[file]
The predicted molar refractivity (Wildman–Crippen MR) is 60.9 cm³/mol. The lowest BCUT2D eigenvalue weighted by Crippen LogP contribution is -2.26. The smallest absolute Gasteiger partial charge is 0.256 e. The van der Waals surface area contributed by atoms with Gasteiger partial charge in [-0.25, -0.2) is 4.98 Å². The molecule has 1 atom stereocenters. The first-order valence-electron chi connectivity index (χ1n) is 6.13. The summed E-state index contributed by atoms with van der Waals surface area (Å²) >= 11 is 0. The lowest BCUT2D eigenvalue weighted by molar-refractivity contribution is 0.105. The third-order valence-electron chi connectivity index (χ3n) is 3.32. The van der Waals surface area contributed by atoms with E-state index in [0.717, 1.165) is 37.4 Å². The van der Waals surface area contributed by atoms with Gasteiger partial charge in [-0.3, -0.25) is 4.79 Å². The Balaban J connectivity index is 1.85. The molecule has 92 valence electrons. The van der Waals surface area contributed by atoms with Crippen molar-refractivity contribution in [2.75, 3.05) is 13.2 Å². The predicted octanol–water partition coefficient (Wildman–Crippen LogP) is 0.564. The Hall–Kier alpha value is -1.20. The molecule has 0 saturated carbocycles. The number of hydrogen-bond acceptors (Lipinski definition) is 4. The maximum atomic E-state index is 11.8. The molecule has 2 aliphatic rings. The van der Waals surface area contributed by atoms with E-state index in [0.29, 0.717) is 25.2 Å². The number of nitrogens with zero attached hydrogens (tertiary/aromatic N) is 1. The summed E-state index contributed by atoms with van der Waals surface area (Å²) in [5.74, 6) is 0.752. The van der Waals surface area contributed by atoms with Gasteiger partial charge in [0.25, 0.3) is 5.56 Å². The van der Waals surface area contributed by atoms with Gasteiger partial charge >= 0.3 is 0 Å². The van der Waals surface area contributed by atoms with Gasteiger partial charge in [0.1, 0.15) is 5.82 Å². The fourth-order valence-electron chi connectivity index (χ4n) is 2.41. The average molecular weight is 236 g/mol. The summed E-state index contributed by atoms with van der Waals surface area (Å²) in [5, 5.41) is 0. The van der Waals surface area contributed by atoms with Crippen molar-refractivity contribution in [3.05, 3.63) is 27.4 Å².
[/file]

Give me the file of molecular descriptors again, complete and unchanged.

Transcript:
The predicted molar refractivity (Wildman–Crippen MR) is 60.9 cm³/mol. The lowest BCUT2D eigenvalue weighted by Crippen LogP contribution is -2.26. The smallest absolute Gasteiger partial charge is 0.256 e. The van der Waals surface area contributed by atoms with Gasteiger partial charge in [-0.25, -0.2) is 4.98 Å². The molecule has 1 atom stereocenters. The first-order valence-electron chi connectivity index (χ1n) is 6.13. The summed E-state index contributed by atoms with van der Waals surface area (Å²) >= 11 is 0. The lowest BCUT2D eigenvalue weighted by molar-refractivity contribution is 0.105. The third-order valence-electron chi connectivity index (χ3n) is 3.32. The van der Waals surface area contributed by atoms with E-state index in [0.717, 1.165) is 37.4 Å². The van der Waals surface area contributed by atoms with Gasteiger partial charge in [-0.3, -0.25) is 4.79 Å². The Balaban J connectivity index is 1.85. The molecule has 92 valence electrons. The van der Waals surface area contributed by atoms with Crippen molar-refractivity contribution in [2.75, 3.05) is 13.2 Å². The predicted octanol–water partition coefficient (Wildman–Crippen LogP) is 0.564. The Hall–Kier alpha value is -1.20. The molecule has 0 saturated carbocycles. The number of hydrogen-bond acceptors (Lipinski definition) is 4. The maximum atomic E-state index is 11.8. The molecule has 2 aliphatic rings. The van der Waals surface area contributed by atoms with E-state index in [0.29, 0.717) is 25.2 Å². The number of nitrogens with zero attached hydrogens (tertiary/aromatic N) is 1. The summed E-state index contributed by atoms with van der Waals surface area (Å²) in [5.74, 6) is 0.752. The van der Waals surface area contributed by atoms with Gasteiger partial charge in [0.25, 0.3) is 5.56 Å². The van der Waals surface area contributed by atoms with Gasteiger partial charge >= 0.3 is 0 Å². The van der Waals surface area contributed by atoms with Gasteiger partial charge in [0.1, 0.15) is 5.82 Å². The fourth-order valence-electron chi connectivity index (χ4n) is 2.41. The average molecular weight is 236 g/mol. The summed E-state index contributed by atoms with van der Waals surface area (Å²) in [5, 5.41) is 0. The van der Waals surface area contributed by atoms with Crippen molar-refractivity contribution in [3.05, 3.63) is 27.4 Å².